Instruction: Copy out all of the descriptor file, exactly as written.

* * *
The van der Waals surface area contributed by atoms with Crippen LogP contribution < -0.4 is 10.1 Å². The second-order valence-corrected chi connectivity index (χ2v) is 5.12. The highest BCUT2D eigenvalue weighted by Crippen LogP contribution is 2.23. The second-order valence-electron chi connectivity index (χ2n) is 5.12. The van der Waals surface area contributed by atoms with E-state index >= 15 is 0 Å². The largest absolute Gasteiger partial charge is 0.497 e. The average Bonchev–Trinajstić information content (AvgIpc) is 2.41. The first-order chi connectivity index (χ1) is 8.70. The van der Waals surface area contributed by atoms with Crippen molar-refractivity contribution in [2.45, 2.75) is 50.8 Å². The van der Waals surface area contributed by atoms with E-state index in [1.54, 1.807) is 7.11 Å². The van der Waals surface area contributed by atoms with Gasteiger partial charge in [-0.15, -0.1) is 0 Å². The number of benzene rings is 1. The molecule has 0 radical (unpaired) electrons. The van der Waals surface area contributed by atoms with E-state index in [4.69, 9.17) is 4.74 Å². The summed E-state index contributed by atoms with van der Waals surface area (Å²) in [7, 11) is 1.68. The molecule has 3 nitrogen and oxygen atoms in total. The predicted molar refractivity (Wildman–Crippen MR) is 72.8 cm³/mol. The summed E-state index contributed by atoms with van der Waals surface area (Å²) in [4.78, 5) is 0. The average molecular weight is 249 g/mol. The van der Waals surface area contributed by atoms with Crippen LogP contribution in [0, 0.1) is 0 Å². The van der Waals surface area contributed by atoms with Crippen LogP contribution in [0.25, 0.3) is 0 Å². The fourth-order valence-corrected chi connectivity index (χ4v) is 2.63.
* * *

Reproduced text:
The van der Waals surface area contributed by atoms with Crippen LogP contribution < -0.4 is 10.1 Å². The second-order valence-corrected chi connectivity index (χ2v) is 5.12. The highest BCUT2D eigenvalue weighted by Crippen LogP contribution is 2.23. The second-order valence-electron chi connectivity index (χ2n) is 5.12. The van der Waals surface area contributed by atoms with E-state index >= 15 is 0 Å². The largest absolute Gasteiger partial charge is 0.497 e. The average Bonchev–Trinajstić information content (AvgIpc) is 2.41. The first-order chi connectivity index (χ1) is 8.70. The van der Waals surface area contributed by atoms with Crippen molar-refractivity contribution in [2.45, 2.75) is 50.8 Å². The van der Waals surface area contributed by atoms with E-state index in [1.54, 1.807) is 7.11 Å². The van der Waals surface area contributed by atoms with Gasteiger partial charge in [-0.15, -0.1) is 0 Å². The number of benzene rings is 1. The molecule has 0 radical (unpaired) electrons. The van der Waals surface area contributed by atoms with E-state index in [4.69, 9.17) is 4.74 Å². The summed E-state index contributed by atoms with van der Waals surface area (Å²) in [7, 11) is 1.68. The molecule has 3 nitrogen and oxygen atoms in total. The predicted molar refractivity (Wildman–Crippen MR) is 72.8 cm³/mol. The summed E-state index contributed by atoms with van der Waals surface area (Å²) in [4.78, 5) is 0. The average molecular weight is 249 g/mol. The van der Waals surface area contributed by atoms with Crippen LogP contribution in [0, 0.1) is 0 Å². The van der Waals surface area contributed by atoms with Crippen LogP contribution in [0.25, 0.3) is 0 Å². The fourth-order valence-corrected chi connectivity index (χ4v) is 2.63.